Migrating borders and moving times explores how crossing borders entails shifting time as well as changing geographical location. Space has long dominated the field of border studies, a prominence which the recent ‘spatial turn’ in social science has reinforced. This book challenges the classic analytical pre-eminence of ‘space’ by focusing on how ‘border time’ is shaped by, shapes and constitutes the borders themselves. Using original field data from Israel, northern Europe and Europe's south-eastern borders (Kosovo, Albania, Montenegro, Sarajevo, Lesbos), our contributors explore ‘everyday forms of border temporality’ – the ways in which people through their temporal practices manage, shape, represent and constitute the borders across which they move or at which they are made to halt. In these accounts, which are based on fine-tuned ethnographic research sensitive to historical depth and wider political-economic context and transformation, ‘moving’ is understood not only as mobility but as affect, where borders become not just something to be ‘crossed’ but something that is emotionally experienced and ‘felt’.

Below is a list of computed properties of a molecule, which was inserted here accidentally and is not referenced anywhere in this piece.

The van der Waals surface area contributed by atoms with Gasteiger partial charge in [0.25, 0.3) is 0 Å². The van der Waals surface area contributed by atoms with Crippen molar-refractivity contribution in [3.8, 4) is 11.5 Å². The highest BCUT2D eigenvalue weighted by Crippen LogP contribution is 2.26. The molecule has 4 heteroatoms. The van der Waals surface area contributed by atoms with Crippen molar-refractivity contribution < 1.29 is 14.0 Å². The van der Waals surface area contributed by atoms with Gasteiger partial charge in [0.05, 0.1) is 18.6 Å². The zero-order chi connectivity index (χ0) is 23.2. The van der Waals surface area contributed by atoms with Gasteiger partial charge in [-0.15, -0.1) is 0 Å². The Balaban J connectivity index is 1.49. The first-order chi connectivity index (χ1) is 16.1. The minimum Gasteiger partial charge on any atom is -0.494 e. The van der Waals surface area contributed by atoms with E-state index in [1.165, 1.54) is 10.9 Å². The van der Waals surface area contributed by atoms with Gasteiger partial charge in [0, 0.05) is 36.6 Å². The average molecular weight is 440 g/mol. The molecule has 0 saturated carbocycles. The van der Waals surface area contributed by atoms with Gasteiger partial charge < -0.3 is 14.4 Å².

Materiality has long been tied to the political projects of nationalism and capitalism. But how are we to rethink borders in this context? Is the border the limit where the capitalist nation-state, contested and re-created at its centre, becomes fixed? Or is it something else? Is the border something, or does it instead do things? This volume brings questions of materiality to bear specifically on the study of borders. These questions address specifically the shift from ontology to process in thinking about borders. The political materialities of borders does not presume the material aspect of borders but rather explores the ways in which any such materiality comes into being. Through ethnographic and philosophical explorations of the ontology of borders and its limitations from the perspective of materiality, this volume seeks to throw light on the interaction between the materiality of state borders and the non-material aspects of state-making. This enables a new understanding of borders as productive of the politics of materiality, on which both the state project rests, including its multifarious forms in the post-nation-state era.